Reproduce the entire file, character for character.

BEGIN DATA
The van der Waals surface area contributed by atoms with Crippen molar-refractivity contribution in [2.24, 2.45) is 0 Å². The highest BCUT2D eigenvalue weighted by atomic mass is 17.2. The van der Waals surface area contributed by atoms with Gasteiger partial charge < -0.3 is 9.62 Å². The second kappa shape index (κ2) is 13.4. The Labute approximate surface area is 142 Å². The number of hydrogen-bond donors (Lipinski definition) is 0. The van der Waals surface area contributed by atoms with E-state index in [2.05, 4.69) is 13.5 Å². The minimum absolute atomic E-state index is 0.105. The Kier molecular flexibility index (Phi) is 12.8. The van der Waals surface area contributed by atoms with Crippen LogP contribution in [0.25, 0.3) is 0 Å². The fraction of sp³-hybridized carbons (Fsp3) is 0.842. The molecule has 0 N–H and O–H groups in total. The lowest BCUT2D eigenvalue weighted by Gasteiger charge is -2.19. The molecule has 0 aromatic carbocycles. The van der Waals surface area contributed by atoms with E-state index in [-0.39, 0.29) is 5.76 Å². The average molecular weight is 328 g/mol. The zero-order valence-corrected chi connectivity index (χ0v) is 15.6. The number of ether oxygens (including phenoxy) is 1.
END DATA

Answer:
The van der Waals surface area contributed by atoms with Crippen molar-refractivity contribution in [2.24, 2.45) is 0 Å². The highest BCUT2D eigenvalue weighted by atomic mass is 17.2. The van der Waals surface area contributed by atoms with Gasteiger partial charge < -0.3 is 9.62 Å². The second kappa shape index (κ2) is 13.4. The Labute approximate surface area is 142 Å². The number of hydrogen-bond donors (Lipinski definition) is 0. The van der Waals surface area contributed by atoms with E-state index in [2.05, 4.69) is 13.5 Å². The minimum absolute atomic E-state index is 0.105. The Kier molecular flexibility index (Phi) is 12.8. The van der Waals surface area contributed by atoms with Crippen LogP contribution in [0.25, 0.3) is 0 Å². The fraction of sp³-hybridized carbons (Fsp3) is 0.842. The molecule has 0 N–H and O–H groups in total. The lowest BCUT2D eigenvalue weighted by Gasteiger charge is -2.19. The molecule has 0 aromatic carbocycles. The van der Waals surface area contributed by atoms with E-state index in [-0.39, 0.29) is 5.76 Å². The average molecular weight is 328 g/mol. The zero-order valence-corrected chi connectivity index (χ0v) is 15.6. The number of ether oxygens (including phenoxy) is 1.